Facing Mortality

There are times in business, as in life, where we agree to something that we almost immediately regret. For the most part I have gotten my work schedule to be one that works for me. I have a team member that takes most of my night and weekend visits and when I do an evening visit I can typically get it done in a way that has me home no later than 8:00 PM.

When I agreed to visit a new clients dogs at 9:00 PM I saw it being a much different experience. My math had been off. That was the biggest issue. That and I didn’t anticipate that the first week of February would be a popular one for travel. I also didn’t account for the awful chest cold I would obtain. So it was at 8:40 last evening I was standing at the door about to leave, feeling bone tired, and muscle fatigued. Then the old familiar line of Robert Frost came to me, “And miles to go before I sleep.”

As I drove to the client’s house I was thinking of Robert Frost and his poem Stopping by Woods on a Snowy Evening. I have always had an affinity for Frost. I think that comes from him being so wildly misunderstood. His poems are given a place alongside Longfellow when they should be viewed alongside his contemporaries Eliot, Pound, and Williams instead. People tend to get lost in the folksiness and ignore that Frost’s poems have the same message about regret, isolation, loneliness, and death as his fellow modernists.

Unlike other modernists Frost maintained form. He famously said that poetry without form is like tennis without nets. This tells us two things. First, Frost would have hated racquetball, and second his adherence to form was in response to a world he saw falling apart. Remember the modernist period is that between the two World Wars. World War I came and went. The world witnessed horrors thought unthinkable, survived, and then had to come to terms with that survival. While Eliot and Williams abandoned poetic forms Frost maintained them. Faced with a world in chaos and existential dread Frost demanded order.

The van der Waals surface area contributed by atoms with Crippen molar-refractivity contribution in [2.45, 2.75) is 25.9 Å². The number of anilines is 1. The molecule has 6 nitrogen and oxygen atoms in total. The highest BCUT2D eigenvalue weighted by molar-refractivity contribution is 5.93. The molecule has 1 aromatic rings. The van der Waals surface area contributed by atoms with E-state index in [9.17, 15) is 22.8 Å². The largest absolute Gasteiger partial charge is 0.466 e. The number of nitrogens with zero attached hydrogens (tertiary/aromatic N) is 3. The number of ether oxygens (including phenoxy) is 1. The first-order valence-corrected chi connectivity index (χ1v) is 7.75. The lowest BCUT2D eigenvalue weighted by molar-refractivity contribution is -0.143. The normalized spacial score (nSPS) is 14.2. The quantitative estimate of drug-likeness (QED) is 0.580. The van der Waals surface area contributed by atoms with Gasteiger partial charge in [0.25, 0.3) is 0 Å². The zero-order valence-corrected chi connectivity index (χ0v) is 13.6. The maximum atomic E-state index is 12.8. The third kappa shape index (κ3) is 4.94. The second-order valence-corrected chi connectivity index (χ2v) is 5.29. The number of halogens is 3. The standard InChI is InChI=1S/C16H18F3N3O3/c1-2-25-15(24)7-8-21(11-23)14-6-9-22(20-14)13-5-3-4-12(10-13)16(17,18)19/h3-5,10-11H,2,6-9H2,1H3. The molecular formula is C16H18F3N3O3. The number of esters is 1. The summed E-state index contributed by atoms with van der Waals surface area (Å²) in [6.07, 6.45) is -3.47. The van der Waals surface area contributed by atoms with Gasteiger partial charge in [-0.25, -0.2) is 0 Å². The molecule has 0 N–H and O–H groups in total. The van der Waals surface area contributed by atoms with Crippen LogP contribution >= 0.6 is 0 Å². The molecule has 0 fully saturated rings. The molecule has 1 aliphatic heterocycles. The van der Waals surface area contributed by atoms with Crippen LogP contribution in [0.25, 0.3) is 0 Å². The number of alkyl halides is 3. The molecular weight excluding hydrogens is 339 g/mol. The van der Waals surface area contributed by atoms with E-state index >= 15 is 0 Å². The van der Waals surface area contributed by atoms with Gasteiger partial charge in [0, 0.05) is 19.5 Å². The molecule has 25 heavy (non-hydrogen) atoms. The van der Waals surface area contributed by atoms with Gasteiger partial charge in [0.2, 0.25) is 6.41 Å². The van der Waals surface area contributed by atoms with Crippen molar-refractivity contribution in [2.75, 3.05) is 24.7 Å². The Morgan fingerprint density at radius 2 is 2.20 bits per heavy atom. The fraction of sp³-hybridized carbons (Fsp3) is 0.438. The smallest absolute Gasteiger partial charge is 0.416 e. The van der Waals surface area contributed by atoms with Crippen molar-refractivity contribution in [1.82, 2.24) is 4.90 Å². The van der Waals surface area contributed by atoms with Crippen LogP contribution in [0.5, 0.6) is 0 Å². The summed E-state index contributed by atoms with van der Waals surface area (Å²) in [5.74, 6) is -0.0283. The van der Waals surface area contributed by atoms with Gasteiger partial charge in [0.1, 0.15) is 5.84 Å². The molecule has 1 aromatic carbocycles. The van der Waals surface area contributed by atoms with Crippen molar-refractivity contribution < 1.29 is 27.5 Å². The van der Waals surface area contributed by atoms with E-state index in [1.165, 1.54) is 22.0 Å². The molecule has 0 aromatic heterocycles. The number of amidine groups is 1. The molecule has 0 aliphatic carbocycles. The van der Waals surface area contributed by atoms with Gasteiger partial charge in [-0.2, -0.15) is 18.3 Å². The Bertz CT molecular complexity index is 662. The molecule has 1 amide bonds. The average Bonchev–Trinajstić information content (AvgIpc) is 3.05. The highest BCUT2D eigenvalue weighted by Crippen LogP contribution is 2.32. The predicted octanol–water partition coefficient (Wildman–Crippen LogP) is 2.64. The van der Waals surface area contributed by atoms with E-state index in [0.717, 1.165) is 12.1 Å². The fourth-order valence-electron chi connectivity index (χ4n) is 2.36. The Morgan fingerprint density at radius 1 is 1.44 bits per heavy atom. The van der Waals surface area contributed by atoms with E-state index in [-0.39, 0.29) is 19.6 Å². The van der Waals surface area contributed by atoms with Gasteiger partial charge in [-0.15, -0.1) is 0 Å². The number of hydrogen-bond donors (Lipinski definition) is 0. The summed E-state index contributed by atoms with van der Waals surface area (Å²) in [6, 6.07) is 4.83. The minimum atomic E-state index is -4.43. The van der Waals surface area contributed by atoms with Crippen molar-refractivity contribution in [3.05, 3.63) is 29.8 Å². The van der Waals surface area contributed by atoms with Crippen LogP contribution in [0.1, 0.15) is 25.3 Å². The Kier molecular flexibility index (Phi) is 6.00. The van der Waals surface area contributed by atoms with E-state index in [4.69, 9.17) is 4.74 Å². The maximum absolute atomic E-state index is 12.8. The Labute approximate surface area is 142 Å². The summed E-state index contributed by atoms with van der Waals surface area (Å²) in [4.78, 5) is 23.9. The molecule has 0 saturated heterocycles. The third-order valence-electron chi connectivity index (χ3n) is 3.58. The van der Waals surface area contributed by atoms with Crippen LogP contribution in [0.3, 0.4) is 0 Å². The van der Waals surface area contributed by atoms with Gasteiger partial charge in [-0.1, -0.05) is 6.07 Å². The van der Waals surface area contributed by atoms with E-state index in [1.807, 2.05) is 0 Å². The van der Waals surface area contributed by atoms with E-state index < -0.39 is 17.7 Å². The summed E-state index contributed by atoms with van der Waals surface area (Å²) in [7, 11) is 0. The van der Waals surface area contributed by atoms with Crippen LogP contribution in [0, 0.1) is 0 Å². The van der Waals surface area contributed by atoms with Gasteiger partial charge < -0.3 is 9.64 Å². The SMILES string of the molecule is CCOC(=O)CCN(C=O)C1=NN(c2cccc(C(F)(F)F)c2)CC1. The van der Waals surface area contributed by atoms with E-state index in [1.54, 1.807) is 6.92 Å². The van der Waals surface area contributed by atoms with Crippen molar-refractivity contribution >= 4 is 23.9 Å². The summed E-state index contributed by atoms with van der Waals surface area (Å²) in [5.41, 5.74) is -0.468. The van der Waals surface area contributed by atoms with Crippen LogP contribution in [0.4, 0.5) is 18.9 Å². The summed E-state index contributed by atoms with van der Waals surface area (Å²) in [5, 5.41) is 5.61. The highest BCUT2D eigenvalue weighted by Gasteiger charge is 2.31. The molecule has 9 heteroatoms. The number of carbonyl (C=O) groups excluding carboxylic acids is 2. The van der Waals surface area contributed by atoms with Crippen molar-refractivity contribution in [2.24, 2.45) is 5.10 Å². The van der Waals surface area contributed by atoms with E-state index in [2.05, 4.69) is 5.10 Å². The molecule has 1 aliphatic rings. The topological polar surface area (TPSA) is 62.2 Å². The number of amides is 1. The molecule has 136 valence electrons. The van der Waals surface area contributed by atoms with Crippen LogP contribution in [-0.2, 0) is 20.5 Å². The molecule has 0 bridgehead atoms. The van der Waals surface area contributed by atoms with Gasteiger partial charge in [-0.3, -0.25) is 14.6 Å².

Despite his order, rhyme scheme, and folksy New England settings Frost still focused on the existential questions with the same vigor as the other modernists. Look at the poem Stopping by Woods on a Snowy Evening. It is a poem about death and mortality. It begins with the narrator stopping in the woods to watch the snow fall. He knows whose woods they are but that person lives in the village and wouldn’t mind his stopping. The narrator’s horse is confused as he doesn’t understand the human desire to admire aesthetic beauty and wonders why one would stop in a place with no hay or grass to munch on.

The poem continues by alluding to the fact that it is the winter solstice, the darkest and longest night of the year, on which the narrator stopped. His horse chides him thinking his stopping must be a mistake and the poem wraps up in the final stanza with the narrator admiring how dark and deep the woods are but he has promises to keep and miles to go before he sleeps.

It is that last part that I often repeat to myself when I am feeling particularly tired and weary. As I was last night when I was heading out the door at a time when I would rather already be asleep. In life we come across many dark woods in the blackest nights, but we have promises to keep and miles to go before we sleep. This was the essential question of the modernist period. We survived the darkest night, stared into the deepest depths of deaths woods, and choose to continue on as a species. To march forward and survive.

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